Chris Flannagan and Alix Sun
I know that you may not think a regular artistic improv project fits what many of us think is a "world-changing" effort. More on that later. Basically, leadership to me is about making things happen.The Dial Tone has been happening for over a year now, with a consistent and consistently enthusiastic cast of performers and fans. Its success points to something being done right that, in my view, applies across the board to other kinds of community efforts.
Here are the things I've noticed from John Lichtenstein and the Dial Tone about creative, effective leadership:
1. Be a little selfish
In other words, if you're going to undertake an idea together with others, you don't have to be Mother Theresa. Make it about something you actually want to do yourself. Just by creating a space for people to join you in some kind of activity---whether its playing music, knitting, walking your dog or figuring out ways to end homelessness---you will be improving the world.
"Dial Tone" organizer John Lichtenstein
When you realize it will be more fun, more interesting, more creative and effective with other people doing it with you, you have a good starting formula for a great project. John's a musician. While he's motivated by the desire to see more local musicians playing together, and could probably explain to you how that benefits the community, he also has a "selfish" desire to play with other musicians too.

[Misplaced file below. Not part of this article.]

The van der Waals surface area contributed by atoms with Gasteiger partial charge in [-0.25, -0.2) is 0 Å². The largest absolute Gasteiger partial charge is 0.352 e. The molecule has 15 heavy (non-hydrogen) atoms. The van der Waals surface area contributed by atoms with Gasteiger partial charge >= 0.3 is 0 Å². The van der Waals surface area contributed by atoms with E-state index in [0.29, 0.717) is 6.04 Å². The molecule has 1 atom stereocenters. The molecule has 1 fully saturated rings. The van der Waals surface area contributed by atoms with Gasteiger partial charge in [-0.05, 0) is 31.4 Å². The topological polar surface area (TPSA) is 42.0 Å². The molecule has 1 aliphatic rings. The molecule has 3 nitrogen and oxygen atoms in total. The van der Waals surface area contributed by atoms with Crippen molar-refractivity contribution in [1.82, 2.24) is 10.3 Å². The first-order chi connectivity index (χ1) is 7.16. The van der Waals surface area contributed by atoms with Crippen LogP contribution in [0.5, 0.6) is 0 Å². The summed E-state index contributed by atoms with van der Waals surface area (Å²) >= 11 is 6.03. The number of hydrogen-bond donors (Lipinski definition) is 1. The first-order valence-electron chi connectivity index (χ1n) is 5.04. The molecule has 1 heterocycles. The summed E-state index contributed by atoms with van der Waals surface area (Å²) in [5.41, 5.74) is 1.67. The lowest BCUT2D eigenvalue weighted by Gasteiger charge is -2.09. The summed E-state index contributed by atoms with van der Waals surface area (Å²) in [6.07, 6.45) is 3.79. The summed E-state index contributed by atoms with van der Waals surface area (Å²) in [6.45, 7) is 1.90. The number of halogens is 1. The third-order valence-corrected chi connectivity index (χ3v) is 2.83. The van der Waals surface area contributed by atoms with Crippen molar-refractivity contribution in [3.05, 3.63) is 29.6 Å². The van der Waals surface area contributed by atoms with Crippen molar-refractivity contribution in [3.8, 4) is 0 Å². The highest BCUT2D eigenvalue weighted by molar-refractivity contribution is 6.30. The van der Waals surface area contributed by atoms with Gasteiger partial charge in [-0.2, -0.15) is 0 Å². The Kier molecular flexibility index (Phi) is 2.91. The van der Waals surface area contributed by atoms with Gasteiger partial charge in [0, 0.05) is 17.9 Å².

And that's okay! In fact, I'd say its crucial. If he were doing all the legwork it takes to pull off not only the Dial Tone events but also the elaborate and equally outside-the-box promo video shoots out of a general humanitarian desire that never hit on the things he enjoys doing most, I'm pretty sure he would have burned out after the first couple of shows.
Furthermore, not only does making that choice help initiatorsnotburn out---it provides an ever-available source ofenergy from within that person that is also a magnet for others. In other words, by starting with your own passion, you are more likely to attract others who have that passion, because the energy is already there---in you and in them.While in one sense I do participate in the Dial Tone because it's something I believe in, it meets my own "selfish" needs and motives: I get to make art together with others, I get recognized for my contribution and I get to develop my skills. (Show off time: here are some of my drawings from evening!)
More live-art by ... me! (April Doner)
Live-art, April Doner
ArtistVan Jazminshared with me that he participates because, "Being a cartoon artist is so restrictive, having to always restrict myself to what the client wants ...I like being there and drawing what inspires me---and that is what people want to see! Being in there in the room and creating things that are desirable both to the project and to me."
This "selfish seed"/"magnet" approach also saves energy. You don't have to add the task of convincing others that your project is something they should join---they are already ready to jump in. In my opinion, we've forgotten that having and acting upon our own personal interest, skill, or passion is a good thing in itself, and the action of acting upon that interest, skill or passion in concert with others in a community setting should be celebrated as highly as "selfless" philanthropy and other more traditional models of social contribution.